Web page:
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Flexible Bronchoscopy Biopsy Tools and Techniques to Optimize Diagnostic Yield: A Contemporary Review


Snehamayi Ramayanam and Jonathan Puchalski*   Pages 1 - 10 ( 10 )


Background: Flexible bronchoscopy is essential in diagnosing many pathologic conditions, and tools such as lavage and biopsies using brushes, forceps, and needles are paramount to success.

Introduction: Bronchoscopists worldwide are routinely confronted with questions about such tools regarding the type, size, utility, costs, safety, anticipated yield, and others. Does the underlying suspected condition matter to the choice of instruments used? What is the anticipated outcome for benign versus malignant diseases? These and other questions are raised daily by bronchoscopists.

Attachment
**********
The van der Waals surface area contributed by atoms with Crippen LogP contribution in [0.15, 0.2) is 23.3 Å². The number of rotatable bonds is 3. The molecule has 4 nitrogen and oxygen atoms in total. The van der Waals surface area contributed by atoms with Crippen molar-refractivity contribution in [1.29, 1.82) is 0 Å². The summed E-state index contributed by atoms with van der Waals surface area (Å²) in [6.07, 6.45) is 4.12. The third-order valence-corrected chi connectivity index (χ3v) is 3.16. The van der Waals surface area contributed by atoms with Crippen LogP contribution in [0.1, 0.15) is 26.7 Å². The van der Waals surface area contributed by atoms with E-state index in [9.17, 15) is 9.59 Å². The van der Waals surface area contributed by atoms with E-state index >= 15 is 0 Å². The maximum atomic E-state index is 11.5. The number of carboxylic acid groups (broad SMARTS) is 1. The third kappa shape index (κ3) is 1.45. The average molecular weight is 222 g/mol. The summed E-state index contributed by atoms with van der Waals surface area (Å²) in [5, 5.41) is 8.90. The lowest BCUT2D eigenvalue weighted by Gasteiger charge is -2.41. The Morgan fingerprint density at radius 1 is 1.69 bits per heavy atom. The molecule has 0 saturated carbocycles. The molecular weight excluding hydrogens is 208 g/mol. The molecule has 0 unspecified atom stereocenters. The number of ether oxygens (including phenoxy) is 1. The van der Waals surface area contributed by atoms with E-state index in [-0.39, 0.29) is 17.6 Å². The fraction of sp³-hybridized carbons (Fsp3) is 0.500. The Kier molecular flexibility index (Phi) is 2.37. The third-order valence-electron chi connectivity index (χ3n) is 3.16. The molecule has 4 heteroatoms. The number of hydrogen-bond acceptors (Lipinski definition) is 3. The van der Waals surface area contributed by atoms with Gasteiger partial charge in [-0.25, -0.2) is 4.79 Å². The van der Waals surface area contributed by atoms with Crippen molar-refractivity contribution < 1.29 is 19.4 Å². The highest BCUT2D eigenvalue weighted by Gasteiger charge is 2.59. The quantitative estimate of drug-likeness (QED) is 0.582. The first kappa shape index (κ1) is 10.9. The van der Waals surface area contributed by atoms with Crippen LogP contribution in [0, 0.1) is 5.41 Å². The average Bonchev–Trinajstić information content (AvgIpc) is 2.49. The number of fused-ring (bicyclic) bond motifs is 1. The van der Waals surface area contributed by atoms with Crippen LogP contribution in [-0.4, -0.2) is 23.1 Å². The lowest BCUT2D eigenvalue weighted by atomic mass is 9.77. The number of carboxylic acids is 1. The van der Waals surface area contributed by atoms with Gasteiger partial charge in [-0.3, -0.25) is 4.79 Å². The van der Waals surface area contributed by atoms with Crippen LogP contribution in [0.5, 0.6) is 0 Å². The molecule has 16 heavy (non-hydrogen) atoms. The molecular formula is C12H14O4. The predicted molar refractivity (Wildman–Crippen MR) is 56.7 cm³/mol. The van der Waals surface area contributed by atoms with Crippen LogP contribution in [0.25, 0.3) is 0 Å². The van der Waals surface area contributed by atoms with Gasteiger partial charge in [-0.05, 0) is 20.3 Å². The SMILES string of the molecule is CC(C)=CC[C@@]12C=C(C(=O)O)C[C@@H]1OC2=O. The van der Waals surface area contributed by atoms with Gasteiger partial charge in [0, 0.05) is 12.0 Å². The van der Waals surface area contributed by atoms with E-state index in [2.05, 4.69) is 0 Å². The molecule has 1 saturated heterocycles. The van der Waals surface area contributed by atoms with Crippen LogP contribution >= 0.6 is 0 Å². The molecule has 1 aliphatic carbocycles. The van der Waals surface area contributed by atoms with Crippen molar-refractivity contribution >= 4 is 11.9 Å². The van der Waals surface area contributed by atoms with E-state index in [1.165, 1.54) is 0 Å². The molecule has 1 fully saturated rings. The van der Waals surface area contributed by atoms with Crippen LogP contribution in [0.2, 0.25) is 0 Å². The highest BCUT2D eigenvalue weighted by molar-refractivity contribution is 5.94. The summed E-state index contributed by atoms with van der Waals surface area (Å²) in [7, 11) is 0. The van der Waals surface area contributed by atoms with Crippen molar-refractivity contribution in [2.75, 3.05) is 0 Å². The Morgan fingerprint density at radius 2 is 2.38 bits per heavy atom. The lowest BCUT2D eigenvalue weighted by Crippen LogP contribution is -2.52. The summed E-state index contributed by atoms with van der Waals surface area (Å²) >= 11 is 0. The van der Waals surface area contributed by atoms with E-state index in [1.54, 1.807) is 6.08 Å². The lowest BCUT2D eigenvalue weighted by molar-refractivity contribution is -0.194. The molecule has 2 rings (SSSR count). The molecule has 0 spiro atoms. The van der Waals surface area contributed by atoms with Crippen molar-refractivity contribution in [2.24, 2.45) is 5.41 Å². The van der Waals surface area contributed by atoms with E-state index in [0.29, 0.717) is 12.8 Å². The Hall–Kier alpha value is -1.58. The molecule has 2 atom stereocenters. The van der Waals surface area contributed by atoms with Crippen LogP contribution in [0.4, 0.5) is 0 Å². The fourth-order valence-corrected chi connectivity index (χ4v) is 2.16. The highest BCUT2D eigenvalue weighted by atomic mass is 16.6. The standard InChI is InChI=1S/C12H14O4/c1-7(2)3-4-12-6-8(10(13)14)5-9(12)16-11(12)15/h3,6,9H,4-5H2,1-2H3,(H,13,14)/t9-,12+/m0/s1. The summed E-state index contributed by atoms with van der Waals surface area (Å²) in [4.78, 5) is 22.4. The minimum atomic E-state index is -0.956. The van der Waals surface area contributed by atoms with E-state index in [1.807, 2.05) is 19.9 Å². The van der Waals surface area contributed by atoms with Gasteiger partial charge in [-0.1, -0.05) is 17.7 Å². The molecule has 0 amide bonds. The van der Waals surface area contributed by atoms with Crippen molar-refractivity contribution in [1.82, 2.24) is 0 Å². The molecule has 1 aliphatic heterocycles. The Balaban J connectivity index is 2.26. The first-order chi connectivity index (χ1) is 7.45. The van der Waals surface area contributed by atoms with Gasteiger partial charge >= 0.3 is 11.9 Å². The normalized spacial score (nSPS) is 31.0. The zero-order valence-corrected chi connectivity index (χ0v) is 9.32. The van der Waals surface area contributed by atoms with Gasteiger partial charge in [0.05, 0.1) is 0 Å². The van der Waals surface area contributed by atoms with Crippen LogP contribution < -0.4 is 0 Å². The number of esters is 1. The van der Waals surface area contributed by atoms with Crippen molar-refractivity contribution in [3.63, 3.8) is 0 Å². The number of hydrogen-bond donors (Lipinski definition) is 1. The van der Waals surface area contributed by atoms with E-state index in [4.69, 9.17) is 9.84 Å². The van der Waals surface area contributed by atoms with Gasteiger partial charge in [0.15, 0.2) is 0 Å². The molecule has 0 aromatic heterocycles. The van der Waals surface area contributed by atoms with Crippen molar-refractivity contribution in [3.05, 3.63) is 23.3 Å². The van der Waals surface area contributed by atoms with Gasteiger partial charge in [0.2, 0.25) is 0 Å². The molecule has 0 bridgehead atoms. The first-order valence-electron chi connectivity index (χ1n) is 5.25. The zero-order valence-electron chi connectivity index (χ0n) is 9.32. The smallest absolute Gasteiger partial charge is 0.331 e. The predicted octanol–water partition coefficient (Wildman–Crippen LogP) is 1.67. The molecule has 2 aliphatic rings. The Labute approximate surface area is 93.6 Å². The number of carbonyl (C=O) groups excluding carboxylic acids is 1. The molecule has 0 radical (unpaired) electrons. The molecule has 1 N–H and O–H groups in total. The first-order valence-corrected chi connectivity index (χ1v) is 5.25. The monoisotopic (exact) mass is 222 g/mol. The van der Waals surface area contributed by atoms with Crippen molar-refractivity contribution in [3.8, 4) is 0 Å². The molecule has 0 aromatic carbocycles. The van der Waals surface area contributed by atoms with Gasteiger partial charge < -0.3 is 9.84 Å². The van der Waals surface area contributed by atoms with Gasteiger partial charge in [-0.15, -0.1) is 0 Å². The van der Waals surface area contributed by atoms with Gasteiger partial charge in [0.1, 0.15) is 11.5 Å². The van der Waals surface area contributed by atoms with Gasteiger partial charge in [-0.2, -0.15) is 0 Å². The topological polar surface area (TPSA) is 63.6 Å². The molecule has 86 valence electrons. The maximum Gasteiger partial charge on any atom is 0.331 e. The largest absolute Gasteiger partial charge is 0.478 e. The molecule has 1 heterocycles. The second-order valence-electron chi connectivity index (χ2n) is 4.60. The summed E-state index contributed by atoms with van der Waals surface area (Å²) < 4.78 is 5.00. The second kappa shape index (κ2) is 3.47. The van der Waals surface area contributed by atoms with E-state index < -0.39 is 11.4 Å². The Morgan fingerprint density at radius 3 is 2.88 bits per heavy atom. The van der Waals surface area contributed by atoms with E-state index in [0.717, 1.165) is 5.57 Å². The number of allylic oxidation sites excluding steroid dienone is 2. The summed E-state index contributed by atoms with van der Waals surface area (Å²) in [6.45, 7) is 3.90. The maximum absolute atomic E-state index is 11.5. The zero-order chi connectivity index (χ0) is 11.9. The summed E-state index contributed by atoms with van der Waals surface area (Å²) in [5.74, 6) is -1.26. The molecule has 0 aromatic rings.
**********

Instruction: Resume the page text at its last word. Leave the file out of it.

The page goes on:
Methods: Pubmed was reviewed for research in the English language pertaining to diagnostic bronchoscopy. The literature is conflicting on the benefits of the types of tools available. The success of brush biopsies, forceps, and transbronchial needle aspiration is only partially dependent on the size of the instrument used or its other characteristics. Multiple biopsies are needed, and different approaches may be complementary in some circumstances.

Results: By understanding the factors that involve in a biopsy, the bronchoscopist is more likely to be successful when a crucial diagnosis is mandatory.

Conclusion: This review aims to be a reference to bronchoscopists everywhere as they contemplate their approach to flexible diagnostic bronchoscopy.


Flexible bronchoscopy, endobronchial biopsies, transbronchial biopsies, endobronchial ultrasound (EBUS TBNA), bronchoscopic biopsy, bronchial wash.


Yale University School of Medicine, New Haven, CT, Department of Internal Medicine; Division of Pulmonary, Critical Care and Sleep Medicine Yale University School of Medicine 15 York Street, LCI 100 New Haven, CT 06510

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